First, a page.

Are Long Noncoding RNA Involved in Human Liver Diseases?

Many lncRNA are known to contribute to liver regeneration, neoplasia, and other liver diseases. H19 and XIST were the first lncRNAs to be identified and studied in the liver. Although their discoveries predated that of the microRNAs, the latter have been extensively studied. Others include two novel lncRNA involved in liver cancers that we have cloned,[13, 16] maternally expressed 3 (Meg3) which we have shown to be a tumor suppressor gene in HCC,[17] highly up-regulated in liver cancer (HULC),[18] and metastasis-associated lung adenocarcinoma transcript 1 (MALAT-1), which functions in regulation of alternate splicing and has an oncogenic role in HCC development.[19, 20] The new insights provided by these lncRNA into disease pathogenesis or behavior merely represent the tip of the iceberg given the large numbers of lncRNA that remain to be characterized.

The identification of disease-associated lncRNAs has significant potential for new clinically relevant biomarkers. Thus, focused efforts to characterize disease-relevant lncRNA are very likely to identify new RNA genes that will be relevant to liver diseases or biology. Several recent studies have reported the expression of selected lncRNA within the liver that may contribute to liver pathobiology or are associated with specific liver diseases, and in particular with liver cancers. Similar to expression of other mRNA, expression of lncRNA can be detected using PCR or by in situ hybridization in tissue sections.

LncRNA Associated With Liver Cancers

Several lncRNA have been identified in HCC (Table 1). Several of these lncRNA have been linked to clinical prognostic roles, raising hope that lncRNA may provide effective biomarkers that may be helpful in practice.

Table 1. Examples of lncRNA Associated With Hepatocellular Carcinoma
lncRNAChromosomal LocationSize (Kb)Potential Role in Liver CancerRefs.
  1. Chromosomal location and transcript size are shown for selected lncRNA involved in hepatocellular carcinoma. lncRNA have been identified to be transcribed from all chromosomes and can be of varying sizes.

HULCChr60.5Up-regulated in HCC. Higher expression associated with histological grade or HBV([33, 34, 39])
TUC338Chr120.59Increased in cirrhosis and HCC. Modulates cell growth([13])
UCA1/CUDRChr191.4-2.7Chemotherapeutic resistance([46])
HEIHChr51.7Associated with HBV-HCC([40])
MEG3Chr14∼1.8De-regulated in HCC, associated with methylation. Predictive biomarker for monitoring epigenetic therapy([17, 47])
H19Chr112.3Increased in HCC, or in peritumoral areas Low peritumor/tumor expression correlates with prognosis. Suppression of tumor metastases through miR-220 dependent inhibition of EMT, drug resistance([48-51])
HOTAIRChr122.3HCC recurrence after LT. Inhibition reduces invasion, increases chemosensitivity([41, 42, 52])
HOTTIPChr 77.9Up-regulated in HCC. Predicts disease outcomes and tumor progression([31])
MALAT-1Chr118.7Up-regulated in HCC. Associated with cancer metastasis and recurrence([19, 53])
MVIH  Microvascular invasion in HCC. Predicts recurrence-free survival, overall survival([43])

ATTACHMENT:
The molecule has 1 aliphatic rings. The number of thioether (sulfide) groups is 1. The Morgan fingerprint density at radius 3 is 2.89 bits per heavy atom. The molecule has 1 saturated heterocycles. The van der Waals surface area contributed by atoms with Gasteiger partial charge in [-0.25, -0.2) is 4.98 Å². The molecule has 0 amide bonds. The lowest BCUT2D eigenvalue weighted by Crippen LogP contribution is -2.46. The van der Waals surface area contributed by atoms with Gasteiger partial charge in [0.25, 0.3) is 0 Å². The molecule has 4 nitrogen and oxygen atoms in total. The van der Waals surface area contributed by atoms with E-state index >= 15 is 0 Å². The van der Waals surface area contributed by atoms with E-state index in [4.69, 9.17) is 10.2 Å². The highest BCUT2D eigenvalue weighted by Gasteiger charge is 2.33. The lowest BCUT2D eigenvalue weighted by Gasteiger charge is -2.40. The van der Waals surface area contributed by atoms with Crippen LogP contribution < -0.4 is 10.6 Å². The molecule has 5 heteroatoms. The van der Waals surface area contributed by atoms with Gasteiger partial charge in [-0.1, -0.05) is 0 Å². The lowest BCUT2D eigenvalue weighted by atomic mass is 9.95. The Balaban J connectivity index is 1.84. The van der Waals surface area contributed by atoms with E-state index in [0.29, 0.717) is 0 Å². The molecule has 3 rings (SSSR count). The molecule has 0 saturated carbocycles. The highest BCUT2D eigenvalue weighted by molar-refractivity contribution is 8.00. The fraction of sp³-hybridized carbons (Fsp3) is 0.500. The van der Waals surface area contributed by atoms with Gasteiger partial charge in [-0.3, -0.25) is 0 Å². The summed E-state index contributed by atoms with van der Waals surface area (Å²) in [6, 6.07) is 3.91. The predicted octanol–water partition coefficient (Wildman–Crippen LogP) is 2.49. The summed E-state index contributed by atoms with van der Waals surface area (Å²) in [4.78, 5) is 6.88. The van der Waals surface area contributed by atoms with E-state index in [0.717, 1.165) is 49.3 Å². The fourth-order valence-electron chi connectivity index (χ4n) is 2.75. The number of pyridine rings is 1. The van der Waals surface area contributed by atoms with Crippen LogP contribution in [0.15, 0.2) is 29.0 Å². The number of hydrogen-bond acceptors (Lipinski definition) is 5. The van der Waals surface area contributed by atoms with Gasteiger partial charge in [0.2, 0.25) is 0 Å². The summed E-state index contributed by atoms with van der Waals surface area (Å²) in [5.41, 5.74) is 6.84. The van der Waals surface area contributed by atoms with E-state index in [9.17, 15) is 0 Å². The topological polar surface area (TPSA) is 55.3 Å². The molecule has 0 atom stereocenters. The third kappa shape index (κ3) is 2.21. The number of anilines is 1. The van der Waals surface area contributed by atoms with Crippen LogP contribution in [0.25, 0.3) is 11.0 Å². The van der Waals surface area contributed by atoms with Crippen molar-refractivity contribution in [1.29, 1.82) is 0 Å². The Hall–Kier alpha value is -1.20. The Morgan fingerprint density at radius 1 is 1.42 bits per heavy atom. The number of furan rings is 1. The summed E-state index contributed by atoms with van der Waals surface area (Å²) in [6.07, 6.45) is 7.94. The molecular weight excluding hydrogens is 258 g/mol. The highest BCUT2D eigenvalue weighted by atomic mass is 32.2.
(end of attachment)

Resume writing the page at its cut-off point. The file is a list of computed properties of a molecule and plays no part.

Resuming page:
LINC-RORChr 1822.8Tumor cell survival during hypoxia([10])

Viral Hepatitis-Related LncRNA

LncRNA expression profiling between hepatitis B virus (HBV)-HCC and normal liver tissues identified a greater than two-fold change in 4.3% of all lncRNA analyzed.[21] LncRNA down-regulated expression by HBx (lncRNA-Dreh) was altered in HBV X protein (HBx) transgenic mice compared with wild-type mice.[22] This murine lncRNA can inhibit HCC growth and metastasis in vitro and in vivo, and acts through cytoskeletal modulation by repressed expression of vimentin. The human ortholog RNA of Dreh (hDREH) is down-regulated in human HBV-related HCC compared with adjacent noncancerous tissues, with the decrement correlating with poor survival of HCC patients.

LncRNA in Genetic Liver Diseases

An interesting study linked an lincRNA to a mendelian disorder with autosomal-recessive inheritance contributing to liver disease. The HELLP syndrome is characterized by hemolysis, elevated liver enzymes, and low platelets that occurs during pregnancy. This syndrome was linked to the HELLP lncRNA that was functionally implicated in the cell cycle.[23] Blocking potential mutation sites identified in HELLP families decreased the invasion capacity of extravillous trophoblasts.

LncRNA Involved in Hepatic Pathophysiology

Differential expression of several lncRNA was noted during liver regeneration after partial hepatectomy in mice.[24] Among these was lncRNA associated with liver regeneration 1 (lncRNA-LALR1). LncRNA-LALR1 enhances cell cycle progression and hepatocyte proliferation. This lncRNA facilitates cyclin D1 expression through activation of Wnt/β-catenin signaling by a mechanism involving suppression of Axin1 by recruiting CTCF to the AXIN1 promoter region.[24] A human ortholog RNA of lncRNA-LALR1 (lncRNA-hLALR1) has been shown to be expressed in human liver tissues.

A novel biological function as a signaling mediator has been reported for TUC339. Although expression of this ucRNA is not increased in malignant hepatocytes compared with normal cells, it is highly enriched within extracellular vesicles released from HCC cells.[16] The high extracellular vesicle enrichment of TUC339 within tumor cells, and its detection in serum from patients with HCC, raise the potential for its use as a circulating biomarker of disease.

What Are the Molecular Functions of Long Noncoding RNA, and How Do They Modulate Gene Expression?

Among the lncRNA that have been functionally characterized, a wide and diverse range of effects on the regulation of gene expression has been recognized. These include effects on gene expression through modulation of chromatin remodeling, control of gene transcription, posttranscriptional mRNA processing, protein function or localization, and intercellular signaling (Fig. 5). This diversity precludes a function-based classification that would encompass all lncRNA. Mechanisms that have been described for selected lncRNA involved in liver diseases include widely diverse functions such as DNA imprinting, X-inactivation, DNA demethylation, gene transcription, and generation of other RNA molecules.